Just as the government has been handing out money to businesses under threat as a result of coronavirus, so it has a number of loan-based programmes to keep struggling firms afloat, writes Adam Bernstein.
One, the Bounce Back Loan (BBL), is a cracker but it’s closing to new applicants in November.
Defining a Bounce Back Loan
With a BBL a business can borrow between £2,500 and £50,000 to a maximum 25% of its annual turnover over a six-year period. No interest is charged and no repayments are made during the first year. For the remaining five years of the loan interest is fixed at 2.5% which is very low compared to a normal commercial loan.
On top of the low cost is the ability to repay a loan early without being hit with any repayment charges. Further, there’s no requirement or need to offer personal guarantees to secure the loan as it’s backed by the government.
The scheme is open to all – sole traders, (sole) directors of limited companies, and also those who are self-employed. But there is one snag – the business must have been going before March 2020, be still running, and have been affected by coronavirus. Other criteria are that 50% of income must be from trading, it’s not a business in difficulty as at 31 December 2019, it’s not in a restricted sector, and it’s not in receipt of another government lending programme. All of the details are on the gov.uk website, under Apply for a coronavirus Bounce Back Loan.
Seeking and obtaining a BBL doesn’t remove the ability of the applicant to apply for the Self-Employment Income Support Scheme or Universal Credit. Also, unlike the furlough scheme, directors and employees can carry on working in the business. It’s also not taxable.
BBLs have been very well received. According to data on smallbusiness.co.uk, the banks loaned £3.3bn on the first day with more than 100,000 businesses applying, with an average loan size of £30,000. And by the first week in August, the government released figures that stated that some 1.13m BBL’s had been agreed out of more than 1.37m applications, to a value of £34.34bn; the statistics show that more than 82% of applicants were successful.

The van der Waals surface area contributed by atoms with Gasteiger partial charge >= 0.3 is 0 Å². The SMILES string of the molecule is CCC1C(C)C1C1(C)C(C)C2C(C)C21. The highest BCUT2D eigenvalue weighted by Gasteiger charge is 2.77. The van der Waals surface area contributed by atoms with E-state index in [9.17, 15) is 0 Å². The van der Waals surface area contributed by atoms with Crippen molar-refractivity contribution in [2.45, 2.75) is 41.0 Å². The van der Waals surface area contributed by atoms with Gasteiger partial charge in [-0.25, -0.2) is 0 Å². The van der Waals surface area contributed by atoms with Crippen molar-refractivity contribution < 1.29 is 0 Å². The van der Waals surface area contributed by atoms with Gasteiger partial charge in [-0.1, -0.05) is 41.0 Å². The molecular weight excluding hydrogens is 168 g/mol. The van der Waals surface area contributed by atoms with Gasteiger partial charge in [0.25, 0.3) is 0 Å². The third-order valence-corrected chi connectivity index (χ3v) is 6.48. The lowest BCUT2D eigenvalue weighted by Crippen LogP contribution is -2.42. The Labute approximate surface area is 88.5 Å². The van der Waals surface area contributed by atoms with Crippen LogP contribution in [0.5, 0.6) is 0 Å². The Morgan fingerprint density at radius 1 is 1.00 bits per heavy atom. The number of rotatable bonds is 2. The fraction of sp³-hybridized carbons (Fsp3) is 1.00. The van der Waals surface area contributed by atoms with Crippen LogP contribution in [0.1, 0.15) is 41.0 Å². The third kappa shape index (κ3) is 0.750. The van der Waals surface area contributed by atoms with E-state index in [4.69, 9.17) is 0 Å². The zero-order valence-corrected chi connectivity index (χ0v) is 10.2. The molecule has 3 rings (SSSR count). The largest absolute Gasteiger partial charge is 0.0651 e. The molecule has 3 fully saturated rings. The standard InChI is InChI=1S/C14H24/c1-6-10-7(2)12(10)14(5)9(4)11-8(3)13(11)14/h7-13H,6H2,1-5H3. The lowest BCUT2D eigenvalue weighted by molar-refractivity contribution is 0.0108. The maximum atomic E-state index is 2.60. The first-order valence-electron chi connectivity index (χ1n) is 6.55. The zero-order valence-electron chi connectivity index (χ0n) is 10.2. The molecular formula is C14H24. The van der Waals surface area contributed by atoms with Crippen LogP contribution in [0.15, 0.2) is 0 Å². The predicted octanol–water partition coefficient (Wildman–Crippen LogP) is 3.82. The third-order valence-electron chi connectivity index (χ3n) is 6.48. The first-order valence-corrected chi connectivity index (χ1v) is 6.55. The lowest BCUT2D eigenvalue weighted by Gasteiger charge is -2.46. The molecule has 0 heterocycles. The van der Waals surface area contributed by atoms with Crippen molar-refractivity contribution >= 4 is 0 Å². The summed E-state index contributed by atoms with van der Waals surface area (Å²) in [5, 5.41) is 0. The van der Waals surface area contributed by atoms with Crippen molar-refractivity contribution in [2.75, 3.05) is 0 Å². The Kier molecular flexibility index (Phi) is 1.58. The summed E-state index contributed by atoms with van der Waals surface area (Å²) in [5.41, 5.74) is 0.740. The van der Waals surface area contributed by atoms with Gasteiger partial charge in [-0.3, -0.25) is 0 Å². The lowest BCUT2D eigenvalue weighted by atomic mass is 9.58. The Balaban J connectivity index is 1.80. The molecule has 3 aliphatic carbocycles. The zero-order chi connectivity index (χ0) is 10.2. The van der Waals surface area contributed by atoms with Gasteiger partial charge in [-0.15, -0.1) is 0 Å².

It’s worth noting that applicants, once approved, cannot top up or increase a BBL. Nor can they apply for a second BBL for the same business. Thought must therefore be given to the amount requested.
A natural question to ask it what a BBL can be used for. As per the rules, there are few restrictions. All the regime says is that “the business must confirm to the lender that the loan will only be used to provide an economic benefit to the business, for example providing working capital, and not for personal purposes.” This is so wide and can therefore include investment, the cost of running a business such as bills, debts and employees. Directors could also take money as dividends. Or the money can be used as a buffer against income shock.
The reality is that a BBL could be used to refinance expensive debt or even pay tax bills.
Where to apply
As to where to apply for a BBL, the government’s website – gov.uk – lists all of the currently accredited banks. All the usual suspects are there – HSBC, Lloyds, TSB, Barclays, Santander, NatWest, RBS and Bank of Scotland, plus the Co-operative Bank, Clydesdale Bank, Yorkshire Bank, Danske Bank, Ulster Bank and Starling. Also, there’s Starling, Paragon, Capitalontap, Arbuthnot, Coutts and Metro.
Noticeably missing is Nationwide and Monzo.
Clearly those who already bank with these accredited institutions are going to find life much simpler as they’re a known quantity. Those who want to get funding from these banks will have to open full (or feeder – ‘basic’) accounts if they don’t already bank there.
Now here’s the catch: While limited companies need a separate and distinct business account, sole traders don’t. BBLs generally require separate business accounts and this may lead to the need to have a fee-bearing account – only a handful including HSBC, Clydesdale Bank and Yorkshire Bank will lend to existing personal customers.
Fundamentally, the chances of success are improved by applying to the business’s own bank or one where the owners (directors) have a personal account in good standing.
Applicants should set their expectations accordingly – with such a volume of applications it can take time to progress from a waiting list to being granted (rejected) for a loan. Partly, this is down to press of business but it’s also down to due diligence checks to reduce fraud.
Lastly, a rejection by one bank does nothing to prevent an application to another, subject to the need to open a new account.
It’s entirely true that a BBL is a very attractive proposition, and one that is backed by the government. Even so, a BBL is still debt which must be repaid, with interest, if it’s kept for more than a year.
Content extracted from https://www.boatingbusiness.com/news101/comment/business-matters/bouncing-back-to-happiness